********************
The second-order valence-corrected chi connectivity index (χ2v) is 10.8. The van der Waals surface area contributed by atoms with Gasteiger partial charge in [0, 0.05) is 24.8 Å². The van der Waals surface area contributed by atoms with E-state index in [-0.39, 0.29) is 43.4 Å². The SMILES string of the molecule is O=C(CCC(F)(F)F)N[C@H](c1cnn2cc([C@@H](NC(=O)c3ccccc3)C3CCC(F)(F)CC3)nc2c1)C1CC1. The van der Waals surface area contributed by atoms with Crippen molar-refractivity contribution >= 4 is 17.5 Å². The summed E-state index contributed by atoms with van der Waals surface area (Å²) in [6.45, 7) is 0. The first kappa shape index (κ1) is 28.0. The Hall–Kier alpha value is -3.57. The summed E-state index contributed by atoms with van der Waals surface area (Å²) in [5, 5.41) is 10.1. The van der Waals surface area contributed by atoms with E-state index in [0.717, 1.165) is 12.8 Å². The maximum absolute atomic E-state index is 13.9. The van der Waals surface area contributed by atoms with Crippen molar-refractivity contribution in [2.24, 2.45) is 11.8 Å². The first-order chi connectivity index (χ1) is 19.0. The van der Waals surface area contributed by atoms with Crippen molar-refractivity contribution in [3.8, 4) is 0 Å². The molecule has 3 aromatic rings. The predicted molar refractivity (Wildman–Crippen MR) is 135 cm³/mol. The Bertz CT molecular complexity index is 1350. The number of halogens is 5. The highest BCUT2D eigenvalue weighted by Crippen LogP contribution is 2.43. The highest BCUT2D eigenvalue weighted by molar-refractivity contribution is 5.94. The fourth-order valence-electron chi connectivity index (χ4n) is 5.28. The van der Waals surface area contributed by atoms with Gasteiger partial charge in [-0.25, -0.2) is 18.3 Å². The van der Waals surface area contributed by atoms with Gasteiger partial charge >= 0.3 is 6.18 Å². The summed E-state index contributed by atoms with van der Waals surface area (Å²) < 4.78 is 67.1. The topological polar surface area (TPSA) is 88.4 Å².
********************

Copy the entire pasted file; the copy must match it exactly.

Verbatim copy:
The second-order valence-corrected chi connectivity index (χ2v) is 10.8. The van der Waals surface area contributed by atoms with Gasteiger partial charge in [0, 0.05) is 24.8 Å². The van der Waals surface area contributed by atoms with E-state index in [-0.39, 0.29) is 43.4 Å². The SMILES string of the molecule is O=C(CCC(F)(F)F)N[C@H](c1cnn2cc([C@@H](NC(=O)c3ccccc3)C3CCC(F)(F)CC3)nc2c1)C1CC1. The van der Waals surface area contributed by atoms with Crippen molar-refractivity contribution >= 4 is 17.5 Å². The summed E-state index contributed by atoms with van der Waals surface area (Å²) in [6.45, 7) is 0. The first kappa shape index (κ1) is 28.0. The Hall–Kier alpha value is -3.57. The summed E-state index contributed by atoms with van der Waals surface area (Å²) in [5, 5.41) is 10.1. The van der Waals surface area contributed by atoms with E-state index in [0.717, 1.165) is 12.8 Å². The maximum absolute atomic E-state index is 13.9. The van der Waals surface area contributed by atoms with Crippen molar-refractivity contribution in [2.24, 2.45) is 11.8 Å². The first-order chi connectivity index (χ1) is 19.0. The van der Waals surface area contributed by atoms with Crippen molar-refractivity contribution in [3.8, 4) is 0 Å². The molecule has 3 aromatic rings. The predicted molar refractivity (Wildman–Crippen MR) is 135 cm³/mol. The Bertz CT molecular complexity index is 1350. The number of halogens is 5. The highest BCUT2D eigenvalue weighted by Crippen LogP contribution is 2.43. The highest BCUT2D eigenvalue weighted by molar-refractivity contribution is 5.94. The fourth-order valence-electron chi connectivity index (χ4n) is 5.28. The van der Waals surface area contributed by atoms with Gasteiger partial charge in [-0.25, -0.2) is 18.3 Å². The van der Waals surface area contributed by atoms with Gasteiger partial charge >= 0.3 is 6.18 Å². The summed E-state index contributed by atoms with van der Waals surface area (Å²) < 4.78 is 67.1. The topological polar surface area (TPSA) is 88.4 Å².